On her day off, Asami runs into Funasaka, who annoys her into attending an event with him. It turns out to be an exhibition starring Japan’s giant robots, Drew and Morgan. The robots, once the peak of technological achievement, suffered from fuel ineffiency. After the factories which built them were damaged by quicksand, the government confiscated the robots and turned them into museum attractions.
Funasaka reminisces about his childhood dream of becoming a robot pilot. Meanwhile, the bitter former pilot of Morgan, with assistance by Logos, successfully steals the robot. Kuroki and Sena are confident that their high-tech Willwears can take out the slow Morgan, but the pilot uses Logos-supplied technology to put them to sleep.
Funasaka finds Dr. Kasumigaseki, the developer of the robots, living in a nursing home and begs him to fix the long-immobile Drew. Drew’s entire crew shows up as well, and they repair the robot. Funasaka pilots Drew, but quickly starts losing to Morgan. Luckily, Morgan runs out of fuel and Kuroki and Sena are able to apprehend the rogue pilot. Unfortunately, they learned that Dr. Kasumigaseki has died, though they celebrate that he was able to work with his beloved robots one last time.
None of the problems that I’ve been having with Active Raid have diminished. Logos still play a minor role and have next to no development, the government’s sinister actions and overall crappy condition of the world (massive quicksand damage is mentioned in this episode) are only hinted at, and the episodic conflicts have little to differentiate them from one another. Taken as part of a larger, so far disappointing, whole, this episode is little more than average.
Taken on its own, however, this is probably Active Raid’s strongest episode yet. It put the spotlight on Funasaka, who has remained a relatively minor presence so far, and revealed him to be an extremely interesting character – far more so than Sena or Kuroki, at least in my opinion. Best of all, however, was the show’s take on the anime classic of the giant robot. Instead of cutting-edge technology piloted by children or young adults (usually with more bravery than sense) they are antique, inefficient relics piloted by the old men those kids grew up to be. It was a fascinating look at the genre, and I absolutely loved it. Though the episode was a little dull and exposition-heavy at the beginning (especially the long shot of Funasaka and Asami riding the elevator while he explains the history of robots to her) the battle at the end was absolutely perfect, as Funasaka won not through epic finishing moves but simply through remembering how long it took for a robot to run out of fuel. The perp-of-the-week was also a lot more fleshed out than usual, getting a personality and a backstory and serving as an interesting foil for Funasaka.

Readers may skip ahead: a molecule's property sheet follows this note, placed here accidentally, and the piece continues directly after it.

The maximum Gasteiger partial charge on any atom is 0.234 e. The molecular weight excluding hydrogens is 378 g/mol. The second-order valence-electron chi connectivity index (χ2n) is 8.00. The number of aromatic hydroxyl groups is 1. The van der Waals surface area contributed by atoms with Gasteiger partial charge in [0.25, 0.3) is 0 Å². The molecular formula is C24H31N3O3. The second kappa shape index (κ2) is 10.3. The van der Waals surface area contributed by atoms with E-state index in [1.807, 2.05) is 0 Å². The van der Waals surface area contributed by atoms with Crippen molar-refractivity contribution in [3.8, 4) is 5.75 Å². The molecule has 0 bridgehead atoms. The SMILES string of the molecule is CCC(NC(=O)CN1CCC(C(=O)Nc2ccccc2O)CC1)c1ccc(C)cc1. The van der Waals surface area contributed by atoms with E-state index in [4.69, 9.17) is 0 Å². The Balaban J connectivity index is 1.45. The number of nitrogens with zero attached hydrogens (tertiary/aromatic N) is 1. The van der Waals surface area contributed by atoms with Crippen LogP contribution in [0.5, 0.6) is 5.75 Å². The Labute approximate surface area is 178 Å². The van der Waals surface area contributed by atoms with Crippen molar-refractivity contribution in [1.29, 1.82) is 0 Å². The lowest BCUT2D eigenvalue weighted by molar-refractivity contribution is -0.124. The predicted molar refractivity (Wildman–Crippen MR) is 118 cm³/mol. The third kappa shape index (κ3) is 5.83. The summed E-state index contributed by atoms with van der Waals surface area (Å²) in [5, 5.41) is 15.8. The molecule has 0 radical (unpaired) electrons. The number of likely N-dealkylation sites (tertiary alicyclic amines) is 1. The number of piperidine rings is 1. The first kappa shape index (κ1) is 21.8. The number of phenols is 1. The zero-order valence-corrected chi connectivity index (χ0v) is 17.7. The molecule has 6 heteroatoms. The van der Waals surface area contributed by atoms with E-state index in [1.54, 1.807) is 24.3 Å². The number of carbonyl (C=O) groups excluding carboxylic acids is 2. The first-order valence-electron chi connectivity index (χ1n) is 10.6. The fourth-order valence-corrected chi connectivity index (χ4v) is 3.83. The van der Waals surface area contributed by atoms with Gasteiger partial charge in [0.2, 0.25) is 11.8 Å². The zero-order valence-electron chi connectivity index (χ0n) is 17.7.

I did, however, have two new complaints for this episode. One, the crowd of ‘robot otaku’ who came to see Morgan and Drew’s exhibition were entirely male. Really, Japan? I know the stereotype of the otaku=male is a time-honored tradition, but it would have been cool to see a few older women among the crowd too. Two, supposed “main character” Asami has been playing an increasingly minor role as the show goes on. Her last major role was in Episode 3, and she seems to now serve solely as the “newbie who needs to be exposition-ed at” and occasional provider of deadpan comments. As next episode seems to focus on another minor squad member, Haruka, it remains to be seen if the Asami problem will be fixed.